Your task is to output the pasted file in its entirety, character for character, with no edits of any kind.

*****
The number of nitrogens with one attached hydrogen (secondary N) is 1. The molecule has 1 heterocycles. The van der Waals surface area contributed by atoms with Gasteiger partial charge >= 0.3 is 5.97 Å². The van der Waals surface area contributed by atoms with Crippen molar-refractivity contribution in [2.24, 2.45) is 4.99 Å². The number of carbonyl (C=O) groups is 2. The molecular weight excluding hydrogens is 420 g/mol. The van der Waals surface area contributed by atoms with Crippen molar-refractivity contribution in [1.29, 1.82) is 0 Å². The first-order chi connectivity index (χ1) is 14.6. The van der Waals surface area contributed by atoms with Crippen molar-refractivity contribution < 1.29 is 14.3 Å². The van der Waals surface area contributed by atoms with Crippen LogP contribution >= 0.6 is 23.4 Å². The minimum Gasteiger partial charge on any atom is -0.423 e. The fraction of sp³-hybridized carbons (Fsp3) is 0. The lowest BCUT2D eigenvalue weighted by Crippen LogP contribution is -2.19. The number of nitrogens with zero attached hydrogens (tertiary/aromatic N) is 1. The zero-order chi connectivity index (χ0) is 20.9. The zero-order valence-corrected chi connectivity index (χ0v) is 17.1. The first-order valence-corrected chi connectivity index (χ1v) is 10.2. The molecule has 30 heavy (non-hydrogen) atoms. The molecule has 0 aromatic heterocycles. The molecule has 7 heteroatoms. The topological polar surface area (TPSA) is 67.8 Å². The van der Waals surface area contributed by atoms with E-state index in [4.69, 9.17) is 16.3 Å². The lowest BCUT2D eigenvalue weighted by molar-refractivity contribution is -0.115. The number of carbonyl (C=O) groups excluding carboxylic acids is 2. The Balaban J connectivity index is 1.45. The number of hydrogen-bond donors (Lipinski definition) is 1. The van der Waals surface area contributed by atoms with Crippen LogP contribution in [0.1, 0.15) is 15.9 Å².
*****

The number of nitrogens with one attached hydrogen (secondary N) is 1. The molecule has 1 heterocycles. The van der Waals surface area contributed by atoms with Gasteiger partial charge >= 0.3 is 5.97 Å². The van der Waals surface area contributed by atoms with Crippen molar-refractivity contribution in [2.24, 2.45) is 4.99 Å². The number of carbonyl (C=O) groups is 2. The molecular weight excluding hydrogens is 420 g/mol. The van der Waals surface area contributed by atoms with Crippen molar-refractivity contribution in [1.29, 1.82) is 0 Å². The first-order chi connectivity index (χ1) is 14.6. The van der Waals surface area contributed by atoms with Crippen molar-refractivity contribution < 1.29 is 14.3 Å². The van der Waals surface area contributed by atoms with Crippen LogP contribution >= 0.6 is 23.4 Å². The minimum Gasteiger partial charge on any atom is -0.423 e. The fraction of sp³-hybridized carbons (Fsp3) is 0. The lowest BCUT2D eigenvalue weighted by Crippen LogP contribution is -2.19. The number of nitrogens with zero attached hydrogens (tertiary/aromatic N) is 1. The zero-order chi connectivity index (χ0) is 20.9. The zero-order valence-corrected chi connectivity index (χ0v) is 17.1. The first-order valence-corrected chi connectivity index (χ1v) is 10.2. The molecule has 30 heavy (non-hydrogen) atoms. The molecule has 0 aromatic heterocycles. The molecule has 7 heteroatoms. The topological polar surface area (TPSA) is 67.8 Å². The van der Waals surface area contributed by atoms with E-state index in [4.69, 9.17) is 16.3 Å². The lowest BCUT2D eigenvalue weighted by molar-refractivity contribution is -0.115. The number of carbonyl (C=O) groups excluding carboxylic acids is 2. The Balaban J connectivity index is 1.45. The number of hydrogen-bond donors (Lipinski definition) is 1. The van der Waals surface area contributed by atoms with Crippen LogP contribution in [0.1, 0.15) is 15.9 Å².